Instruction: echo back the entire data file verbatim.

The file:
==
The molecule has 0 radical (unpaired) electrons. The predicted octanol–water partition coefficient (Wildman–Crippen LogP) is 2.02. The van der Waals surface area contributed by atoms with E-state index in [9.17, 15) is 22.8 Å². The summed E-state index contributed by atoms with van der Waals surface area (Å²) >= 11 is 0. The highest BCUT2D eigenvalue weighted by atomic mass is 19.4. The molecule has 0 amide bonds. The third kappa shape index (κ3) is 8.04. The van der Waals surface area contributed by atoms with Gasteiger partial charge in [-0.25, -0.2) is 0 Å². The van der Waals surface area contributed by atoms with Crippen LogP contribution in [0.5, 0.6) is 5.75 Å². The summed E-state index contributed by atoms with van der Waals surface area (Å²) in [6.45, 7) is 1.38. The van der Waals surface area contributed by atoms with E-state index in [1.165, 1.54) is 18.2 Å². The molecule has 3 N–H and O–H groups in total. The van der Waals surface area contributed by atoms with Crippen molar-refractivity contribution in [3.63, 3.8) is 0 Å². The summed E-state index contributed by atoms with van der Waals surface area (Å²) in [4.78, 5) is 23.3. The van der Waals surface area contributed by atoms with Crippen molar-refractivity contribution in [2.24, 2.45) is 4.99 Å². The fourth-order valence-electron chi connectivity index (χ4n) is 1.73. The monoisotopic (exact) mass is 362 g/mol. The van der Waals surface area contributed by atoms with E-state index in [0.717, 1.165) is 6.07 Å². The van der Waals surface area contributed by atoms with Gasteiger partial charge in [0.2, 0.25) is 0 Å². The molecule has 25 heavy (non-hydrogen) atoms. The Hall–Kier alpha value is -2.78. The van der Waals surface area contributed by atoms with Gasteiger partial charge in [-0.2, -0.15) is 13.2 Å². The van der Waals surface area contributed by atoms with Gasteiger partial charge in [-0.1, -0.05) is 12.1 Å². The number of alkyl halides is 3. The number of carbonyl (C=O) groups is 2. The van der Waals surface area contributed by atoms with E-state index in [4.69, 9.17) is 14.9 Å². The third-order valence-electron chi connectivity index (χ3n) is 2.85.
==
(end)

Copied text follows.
The molecule has 0 radical (unpaired) electrons. The predicted octanol–water partition coefficient (Wildman–Crippen LogP) is 2.02. The van der Waals surface area contributed by atoms with E-state index in [9.17, 15) is 22.8 Å². The summed E-state index contributed by atoms with van der Waals surface area (Å²) >= 11 is 0. The highest BCUT2D eigenvalue weighted by atomic mass is 19.4. The molecule has 0 amide bonds. The third kappa shape index (κ3) is 8.04. The van der Waals surface area contributed by atoms with Gasteiger partial charge in [-0.25, -0.2) is 0 Å². The van der Waals surface area contributed by atoms with Crippen LogP contribution in [0.5, 0.6) is 5.75 Å². The summed E-state index contributed by atoms with van der Waals surface area (Å²) in [6.45, 7) is 1.38. The van der Waals surface area contributed by atoms with E-state index in [1.165, 1.54) is 18.2 Å². The molecule has 3 N–H and O–H groups in total. The van der Waals surface area contributed by atoms with Crippen molar-refractivity contribution in [3.63, 3.8) is 0 Å². The summed E-state index contributed by atoms with van der Waals surface area (Å²) in [4.78, 5) is 23.3. The van der Waals surface area contributed by atoms with Crippen molar-refractivity contribution in [2.24, 2.45) is 4.99 Å². The fourth-order valence-electron chi connectivity index (χ4n) is 1.73. The monoisotopic (exact) mass is 362 g/mol. The van der Waals surface area contributed by atoms with E-state index in [0.717, 1.165) is 6.07 Å². The van der Waals surface area contributed by atoms with Gasteiger partial charge in [0.2, 0.25) is 0 Å². The molecule has 25 heavy (non-hydrogen) atoms. The Hall–Kier alpha value is -2.78. The van der Waals surface area contributed by atoms with Gasteiger partial charge in [-0.2, -0.15) is 13.2 Å². The van der Waals surface area contributed by atoms with Gasteiger partial charge in [-0.1, -0.05) is 12.1 Å². The number of alkyl halides is 3. The number of carbonyl (C=O) groups is 2. The van der Waals surface area contributed by atoms with E-state index in [4.69, 9.17) is 14.9 Å². The third-order valence-electron chi connectivity index (χ3n) is 2.85.